Gender Equality as a Closed Case: A Survey among the Members of the 2015 Danish Parliament

Drude Dahlerup,

Scandinavian Political Studies, vol. 41, no. 2, 2018, pp.188-209.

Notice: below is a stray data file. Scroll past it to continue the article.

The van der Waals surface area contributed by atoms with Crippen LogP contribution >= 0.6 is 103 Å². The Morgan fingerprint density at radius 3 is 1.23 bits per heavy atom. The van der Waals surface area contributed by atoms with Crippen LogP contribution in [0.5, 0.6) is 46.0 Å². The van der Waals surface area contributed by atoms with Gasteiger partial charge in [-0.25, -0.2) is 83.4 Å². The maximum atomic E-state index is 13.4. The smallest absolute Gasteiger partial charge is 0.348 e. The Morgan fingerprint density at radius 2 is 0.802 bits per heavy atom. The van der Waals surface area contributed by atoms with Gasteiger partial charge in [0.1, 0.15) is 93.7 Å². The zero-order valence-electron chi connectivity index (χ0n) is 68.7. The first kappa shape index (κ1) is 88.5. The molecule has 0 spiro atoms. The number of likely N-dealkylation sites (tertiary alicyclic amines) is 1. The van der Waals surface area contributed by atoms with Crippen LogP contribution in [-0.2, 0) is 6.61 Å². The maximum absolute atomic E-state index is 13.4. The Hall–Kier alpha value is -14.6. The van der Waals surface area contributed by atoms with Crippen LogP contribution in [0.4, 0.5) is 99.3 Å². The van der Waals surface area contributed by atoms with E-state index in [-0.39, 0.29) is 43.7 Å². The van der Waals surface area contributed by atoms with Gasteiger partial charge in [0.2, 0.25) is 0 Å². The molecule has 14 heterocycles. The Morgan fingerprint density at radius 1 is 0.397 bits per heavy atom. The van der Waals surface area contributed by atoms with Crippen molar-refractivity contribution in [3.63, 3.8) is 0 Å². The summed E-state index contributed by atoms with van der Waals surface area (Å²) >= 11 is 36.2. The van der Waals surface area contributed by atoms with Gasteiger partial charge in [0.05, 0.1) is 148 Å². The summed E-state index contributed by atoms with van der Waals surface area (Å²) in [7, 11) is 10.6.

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Despite almost unanimous adherence to the principle of gender equality in contemporary Denmark, a society with a long historical record of gender equality policies and almost 40 percent women in parliament, are there still divergences to be found among the members of parliament concerning gender equality principles and policies? This article argues that in order to identify underlying cleavages it is necessary to pose fundamental questions that go beyond the day‐to‐day disagreements on policy issues. Based on a new survey of the members of the Danish parliament, this study finds that the support for gender equality is not just a matter of lip service insofar as few MPs hold traditionalist views on women. However, the study reveals conflicting perceptions, left‐right cleavages and gender gaps, sometimes also within the parties. A new discourse is identified, supported by a large minority that includes all of the male MPs from the four right‐wing parties; this minority considers gender equality to be a ‘closed case’ – that is, as having by and large been achieved. This may provide clues to the puzzle of the stagnation in gender equality reforms in spite of the general support for ‘gender equality’. The article discusses the possible connection between the ‘closed case’ discourse, present neoliberal trends in society and the recent construction of gender equality as an ‘intrinsic Danish value’ – an argument familiar in other countries with a harsh debate over immigration.